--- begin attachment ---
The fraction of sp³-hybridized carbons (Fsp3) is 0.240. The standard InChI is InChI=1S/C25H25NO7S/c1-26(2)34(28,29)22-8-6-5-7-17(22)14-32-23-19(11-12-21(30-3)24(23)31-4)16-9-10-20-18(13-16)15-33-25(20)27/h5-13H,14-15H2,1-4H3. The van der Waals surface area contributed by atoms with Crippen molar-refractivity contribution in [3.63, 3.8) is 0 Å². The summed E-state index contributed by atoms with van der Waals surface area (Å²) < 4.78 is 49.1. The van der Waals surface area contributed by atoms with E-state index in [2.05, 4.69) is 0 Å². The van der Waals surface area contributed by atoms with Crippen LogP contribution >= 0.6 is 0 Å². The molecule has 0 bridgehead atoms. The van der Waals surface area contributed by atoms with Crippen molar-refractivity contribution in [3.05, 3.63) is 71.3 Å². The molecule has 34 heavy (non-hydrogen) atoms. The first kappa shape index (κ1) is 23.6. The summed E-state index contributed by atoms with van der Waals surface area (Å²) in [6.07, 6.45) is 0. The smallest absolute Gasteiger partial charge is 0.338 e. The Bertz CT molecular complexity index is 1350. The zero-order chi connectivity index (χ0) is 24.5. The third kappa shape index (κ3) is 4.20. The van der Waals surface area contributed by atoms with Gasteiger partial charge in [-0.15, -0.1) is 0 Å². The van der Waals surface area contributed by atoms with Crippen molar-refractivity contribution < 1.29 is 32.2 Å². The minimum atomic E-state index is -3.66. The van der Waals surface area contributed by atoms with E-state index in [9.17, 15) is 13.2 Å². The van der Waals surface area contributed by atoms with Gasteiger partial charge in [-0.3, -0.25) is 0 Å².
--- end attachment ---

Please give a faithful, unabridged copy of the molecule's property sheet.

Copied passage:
The fraction of sp³-hybridized carbons (Fsp3) is 0.240. The standard InChI is InChI=1S/C25H25NO7S/c1-26(2)34(28,29)22-8-6-5-7-17(22)14-32-23-19(11-12-21(30-3)24(23)31-4)16-9-10-20-18(13-16)15-33-25(20)27/h5-13H,14-15H2,1-4H3. The van der Waals surface area contributed by atoms with Crippen molar-refractivity contribution in [3.63, 3.8) is 0 Å². The summed E-state index contributed by atoms with van der Waals surface area (Å²) < 4.78 is 49.1. The van der Waals surface area contributed by atoms with E-state index in [2.05, 4.69) is 0 Å². The van der Waals surface area contributed by atoms with Crippen LogP contribution >= 0.6 is 0 Å². The molecule has 0 bridgehead atoms. The van der Waals surface area contributed by atoms with Crippen molar-refractivity contribution in [3.05, 3.63) is 71.3 Å². The molecule has 34 heavy (non-hydrogen) atoms. The first kappa shape index (κ1) is 23.6. The summed E-state index contributed by atoms with van der Waals surface area (Å²) in [6.07, 6.45) is 0. The smallest absolute Gasteiger partial charge is 0.338 e. The Bertz CT molecular complexity index is 1350. The zero-order chi connectivity index (χ0) is 24.5. The third kappa shape index (κ3) is 4.20. The van der Waals surface area contributed by atoms with Gasteiger partial charge in [-0.15, -0.1) is 0 Å². The van der Waals surface area contributed by atoms with Crippen molar-refractivity contribution < 1.29 is 32.2 Å². The minimum atomic E-state index is -3.66. The van der Waals surface area contributed by atoms with E-state index in [9.17, 15) is 13.2 Å². The van der Waals surface area contributed by atoms with Gasteiger partial charge in [-0.3, -0.25) is 0 Å².